FontConf happened the other day. I’d been looking forward to it since it had been announced and I was not disappointed by the event. So much is happening right now with type for Type Designers, Graphic Designers, and Web Developers that the I can barely believe I’m around for it.
That sounds a little bizarre doesn’t it?
This is the mentality of a rather cynical Designer and slightly cynical Educator. I have been told and tell my students that everything has been done. We were all born too late to do something new and unique with the rules (or anti-rules), or with tech/tools of Design, or to even join some idealistic movement, so go out there and Design in the hope that you have your own style at the very least.
Here we are looking at a new way of distributing, using, and appreciating typography, and I find myself genuinely excited about this as a paradigm change, as something historic. Now to get my students to be as excited as I am and to be involved and experimenting.
November 19, 2009 at 2:31pm
Designer’s role what with Flash dying and all…
This post will probably be filled with generalities. Just putting that out there; though with that disclaimer I do want to make it clear that this isn’t some sort of fanboyish cry about Flash, more a question about designer’s role in web design as Flash becomes further pigeon-holed into video players and the web moves on to HTML 5, the canvas element, Processing, and further with CSS. So when I say generalities, I mean: what does it mean to wear the title of Web Designer from a Graphic Design standpoint.I know there are circles of Designers and Programmers that don’t mind Actionscript and in turn Flash. That said, I know much larger circles of Developers and Programmers who don’t like either and think the platform could -for the benefit of the internet- disappear. What’s worse, is that their arguments are sound: Flash doesn’t index well if at all (still), it can be a resource hog, it rarely is done well, it can be completely obnoxious, etc. To someone who lives in that kind of world, it’s a particular blight. From the Designer’s perspective, Flash has been a boon to creating unusual, dynamic sites. There was the possibility to add animation, unusual layouts, type that wasn’t as limited to ‘web-safe’ fonts, and for the more ambitious, a programming language for even more interaction. From this standpoint it is the perfect tool to do what designers do best: the unusual. Flash becomes an accessible and deep tool for designers to break out of norms and explore in an effort to innovate.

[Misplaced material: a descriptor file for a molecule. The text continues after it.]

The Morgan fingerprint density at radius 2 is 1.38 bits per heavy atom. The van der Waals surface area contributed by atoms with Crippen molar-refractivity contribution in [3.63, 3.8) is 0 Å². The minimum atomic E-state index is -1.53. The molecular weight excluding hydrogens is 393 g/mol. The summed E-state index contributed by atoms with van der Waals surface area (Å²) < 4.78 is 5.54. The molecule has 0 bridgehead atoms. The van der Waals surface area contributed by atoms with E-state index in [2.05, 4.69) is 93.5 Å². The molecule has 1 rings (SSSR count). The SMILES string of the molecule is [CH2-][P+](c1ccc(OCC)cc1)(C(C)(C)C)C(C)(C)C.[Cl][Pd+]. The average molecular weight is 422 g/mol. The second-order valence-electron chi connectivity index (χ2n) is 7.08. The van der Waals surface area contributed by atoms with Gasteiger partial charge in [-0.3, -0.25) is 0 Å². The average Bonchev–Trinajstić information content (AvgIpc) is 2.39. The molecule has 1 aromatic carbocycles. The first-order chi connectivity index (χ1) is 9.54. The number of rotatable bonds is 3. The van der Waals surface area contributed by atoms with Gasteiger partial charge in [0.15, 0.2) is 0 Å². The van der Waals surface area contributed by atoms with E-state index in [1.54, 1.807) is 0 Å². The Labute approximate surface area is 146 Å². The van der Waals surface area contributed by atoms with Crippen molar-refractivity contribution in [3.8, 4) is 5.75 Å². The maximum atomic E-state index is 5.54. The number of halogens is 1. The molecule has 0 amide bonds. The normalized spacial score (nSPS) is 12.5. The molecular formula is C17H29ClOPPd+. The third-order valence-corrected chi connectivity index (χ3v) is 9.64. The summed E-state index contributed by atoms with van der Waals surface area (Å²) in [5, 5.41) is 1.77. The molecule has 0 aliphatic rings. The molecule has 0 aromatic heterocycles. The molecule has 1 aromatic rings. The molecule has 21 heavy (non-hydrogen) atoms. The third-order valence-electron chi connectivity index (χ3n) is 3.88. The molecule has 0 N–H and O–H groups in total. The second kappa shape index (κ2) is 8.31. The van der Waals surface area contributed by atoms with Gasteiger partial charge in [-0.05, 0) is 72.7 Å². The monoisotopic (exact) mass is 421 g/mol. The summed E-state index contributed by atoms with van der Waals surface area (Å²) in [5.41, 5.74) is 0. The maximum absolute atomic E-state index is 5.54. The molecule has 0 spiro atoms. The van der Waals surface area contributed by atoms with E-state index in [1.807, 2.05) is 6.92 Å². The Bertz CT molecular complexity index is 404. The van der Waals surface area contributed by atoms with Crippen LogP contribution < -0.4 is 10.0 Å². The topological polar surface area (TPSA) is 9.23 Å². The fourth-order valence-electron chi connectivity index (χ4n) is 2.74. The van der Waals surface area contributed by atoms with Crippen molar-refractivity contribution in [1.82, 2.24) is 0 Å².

Up until now Flash has been this increasingly unwieldy program, not quite sure if it’s for programming, web design, or animation. Which actually hurts both Developer, Artist, and Designer. So why not divide it? The Flex (now Flash (in beta)) Builder separates the programming side for those who don’t want/need the graphical side (or need a timeline). Catalyst lets Designers animate, layout, and prototype sites quickly and -mostly- cleanly. Somewhere in the middle for those who need both, still sits Flash. What each does right is to speak to the user’s need and ability, which could also be the problem.
Problem? In dividing the Developer and Designer? Oh yes. Design, if anything, is a means to learn whatever necessary to communicate. If that means knowing how to code, or at the very least some of the concepts of it, means they can communicate with Developers and their audience. The obvious aspect is why would they need to code regardless of that belief? That is what the Programmer is for. True enough. The worry -problem- that crops up is ‘what do Designers know?’ Depending on discipline, quite a bit, but in the case of Catalyst, it seems to reenforce that design is just to make things pretty and with it’s capabilities and removal of coding/scripting, a good flash site from a designer is a rarity (and may become more so with this separation of programs).
While that is a general fear, it does seem to reflect oddly on how Adobe views and groups people who design and develop with Flash. I can’t say that separating Flash into these new programs as the tools that allow users to do the things they want to (and quickly), but it seems like it could inadvertently stymie the curious Designer from learning more about designs limits and possibilities.
November 11, 2009 at 10:26am
Design for a friend’s fantasy football team. Random projects are the best.
November 2, 2009 at 3:58pm
An experiment done with processing.js
Dialects; or how I’m proportionally more Designer than Programmer.